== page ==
Conference Dates

May 8-13, 2016


Typically, many cell culture-derived viral vaccines are being produced in batch processes. However, with increasing demands of a growing world population for potent, safe and affordable vaccines, manufacturing technologies need to be further optimized. In particular, the establishment of two-stage bioreactors appears as an interesting option for continuous production of viral vaccines. In these systems cell growth and virus propagation are being performed in separated vessels [1], which make them suitable for production of lytic viruses, such as influenza and Modified Vaccinia Ankara virus (MVA). MVA virus has received much clinical attention, because it is as a promising vector candidate in gene therapy, and can also be used as a platform for expression of recombinant viral antigens including influenza and other viruses [2]. Both influenza and MVA viruses have been successfully propagated at high yields in batch culture using non-aggregated avian suspension cells [3,4]. To further optimize the productivity in vaccine manufacturing, semi-continuous or ever continuous production systems could be considered. However, a serious drawback for influenza virus production (and many other viruses) is the generation of defective interfering particles (DIPs), known as “von Magnus effect”. This causes oscillations in virus levels and results in low yields [1]. For MVA production, a large DNA virus, this effect has not yet been described. Therefore, in this work, first a scale-down approach of the two-stage bioreactor system using semi-continuous cultivations will be addressed and compared with previous influenza virus experiments [1]. Secondly, the production of MVA virus in two-stage semi-continuous and continuous bioreactors is explored. Finally, the compatibility of the continuous harvests with requirements in downstream processing will be discussed for a direct integration of the continuous mode into the overall production process.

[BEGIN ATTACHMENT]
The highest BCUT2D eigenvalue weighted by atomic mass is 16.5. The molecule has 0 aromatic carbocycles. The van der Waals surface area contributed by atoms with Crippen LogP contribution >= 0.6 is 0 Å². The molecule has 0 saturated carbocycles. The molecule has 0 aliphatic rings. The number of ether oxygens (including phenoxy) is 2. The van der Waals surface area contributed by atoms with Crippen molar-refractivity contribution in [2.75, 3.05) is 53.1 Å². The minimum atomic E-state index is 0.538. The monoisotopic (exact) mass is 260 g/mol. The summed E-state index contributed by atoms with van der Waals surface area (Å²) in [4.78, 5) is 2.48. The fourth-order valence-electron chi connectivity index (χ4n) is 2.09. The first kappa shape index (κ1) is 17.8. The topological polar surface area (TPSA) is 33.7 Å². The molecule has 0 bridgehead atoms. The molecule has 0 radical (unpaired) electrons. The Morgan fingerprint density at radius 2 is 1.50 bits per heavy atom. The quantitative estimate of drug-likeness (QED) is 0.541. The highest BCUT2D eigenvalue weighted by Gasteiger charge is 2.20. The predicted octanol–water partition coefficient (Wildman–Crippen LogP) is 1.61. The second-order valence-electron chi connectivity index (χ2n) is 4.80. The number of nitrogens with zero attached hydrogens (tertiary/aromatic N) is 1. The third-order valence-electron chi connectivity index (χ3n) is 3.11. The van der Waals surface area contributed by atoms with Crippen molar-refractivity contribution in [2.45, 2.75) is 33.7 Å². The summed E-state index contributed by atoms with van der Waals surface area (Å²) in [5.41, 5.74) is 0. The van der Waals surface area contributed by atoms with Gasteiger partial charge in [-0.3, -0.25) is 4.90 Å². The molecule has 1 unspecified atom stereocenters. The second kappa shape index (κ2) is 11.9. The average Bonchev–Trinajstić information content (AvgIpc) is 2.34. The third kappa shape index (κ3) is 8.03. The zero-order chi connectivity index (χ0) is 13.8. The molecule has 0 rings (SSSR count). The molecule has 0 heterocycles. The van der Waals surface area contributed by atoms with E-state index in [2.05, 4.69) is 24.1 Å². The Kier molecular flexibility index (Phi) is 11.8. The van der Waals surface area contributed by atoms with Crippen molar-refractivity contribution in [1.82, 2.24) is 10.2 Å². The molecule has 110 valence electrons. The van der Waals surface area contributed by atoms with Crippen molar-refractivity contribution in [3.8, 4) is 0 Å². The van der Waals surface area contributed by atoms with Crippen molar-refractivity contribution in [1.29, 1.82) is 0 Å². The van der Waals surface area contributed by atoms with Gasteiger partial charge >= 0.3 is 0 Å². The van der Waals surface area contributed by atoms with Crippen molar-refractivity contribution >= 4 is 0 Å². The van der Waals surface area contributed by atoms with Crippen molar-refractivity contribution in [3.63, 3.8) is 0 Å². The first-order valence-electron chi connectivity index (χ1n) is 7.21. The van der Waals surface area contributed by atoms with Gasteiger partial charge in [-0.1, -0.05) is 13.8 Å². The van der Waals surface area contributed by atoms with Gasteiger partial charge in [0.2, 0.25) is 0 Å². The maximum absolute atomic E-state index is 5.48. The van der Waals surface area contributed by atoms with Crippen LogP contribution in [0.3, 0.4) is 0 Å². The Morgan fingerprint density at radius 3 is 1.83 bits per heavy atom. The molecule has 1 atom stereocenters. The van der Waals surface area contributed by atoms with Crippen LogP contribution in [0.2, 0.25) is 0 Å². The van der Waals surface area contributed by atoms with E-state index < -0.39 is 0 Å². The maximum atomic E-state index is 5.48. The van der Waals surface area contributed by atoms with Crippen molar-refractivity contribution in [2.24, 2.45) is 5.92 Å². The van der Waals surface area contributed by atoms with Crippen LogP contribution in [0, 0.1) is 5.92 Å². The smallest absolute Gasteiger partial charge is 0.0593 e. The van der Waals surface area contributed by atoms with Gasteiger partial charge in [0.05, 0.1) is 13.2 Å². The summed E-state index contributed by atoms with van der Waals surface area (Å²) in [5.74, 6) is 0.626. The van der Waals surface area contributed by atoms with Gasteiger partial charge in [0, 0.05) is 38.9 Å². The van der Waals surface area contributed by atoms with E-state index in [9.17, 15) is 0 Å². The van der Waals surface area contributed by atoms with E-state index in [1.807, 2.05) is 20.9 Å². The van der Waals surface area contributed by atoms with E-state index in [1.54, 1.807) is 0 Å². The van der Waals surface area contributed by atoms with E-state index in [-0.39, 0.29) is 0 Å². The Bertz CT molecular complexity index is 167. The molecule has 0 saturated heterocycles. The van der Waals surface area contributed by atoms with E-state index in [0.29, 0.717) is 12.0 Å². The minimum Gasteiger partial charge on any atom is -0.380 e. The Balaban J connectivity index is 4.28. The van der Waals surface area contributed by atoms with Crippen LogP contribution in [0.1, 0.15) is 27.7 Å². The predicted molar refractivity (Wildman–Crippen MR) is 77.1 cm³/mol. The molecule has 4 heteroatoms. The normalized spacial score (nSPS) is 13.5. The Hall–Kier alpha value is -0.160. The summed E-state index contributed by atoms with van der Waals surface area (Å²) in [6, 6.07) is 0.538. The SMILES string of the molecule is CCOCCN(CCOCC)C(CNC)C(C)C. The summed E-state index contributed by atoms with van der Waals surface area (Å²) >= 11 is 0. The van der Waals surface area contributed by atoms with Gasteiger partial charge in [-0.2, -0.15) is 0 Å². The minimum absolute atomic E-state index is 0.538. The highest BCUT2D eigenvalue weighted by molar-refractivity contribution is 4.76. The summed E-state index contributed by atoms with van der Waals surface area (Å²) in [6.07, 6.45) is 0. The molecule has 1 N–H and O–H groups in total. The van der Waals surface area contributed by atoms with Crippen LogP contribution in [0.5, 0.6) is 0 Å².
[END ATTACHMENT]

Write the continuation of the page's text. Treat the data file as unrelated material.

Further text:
A small scale semi-continuous two-stage cultivation system (100 mL-scale, two shaker flasks, SSC) was established as an approximation to a real continuous bioreactor (1 L-scale, two-stage stirred tank bioreactor, TSB) to facilitate process screening [5]. The SSC system was used to produce influenza virus strain A/PR/8/34 (RKI) [1], the virus strains MVA-CR19, MVA-CR19.GFP, and the duck cell line AGE1.CR.pIX (the latter three from ProBioGen, Berlin). Furthermore, one continuous cultivation with the TSB set-up for production of MVA-CR19 virus was carried out.

Production in the SSC system resulted in steady-state concentrations of cells with influenza virus titers that reflected the oscillating dynamics obtained previously with the TSB system [1]. In contrast, the scale-down of MVA virus production resulted in stable titers of MVA-CR19 virus for over 18 days. PCR analysis of the MVA-CR19.GFP virus showed stable maintenance of the recombinant transgene without deletion of the GFP insertion cassette after 14 days of culture. The continuous experiment with the TSB system and the MVA-CR19 virus showed similar virus titers to those observed in the SSC system and suggested the absence of the “von Magnus effect” over 18 days.

Overall, small scale semi-continuous cultivation was successfully established as a fast and efficient tool for screening purposes. MVA can be produced in continuous two-stage bioreactor systems for at least 18 days without reduction of virus yield due to the absence of DIP formation. Therefore, in the future, this system may be interesting for continuous production of recombinant MVA-based vaccines and gene therapy vectors.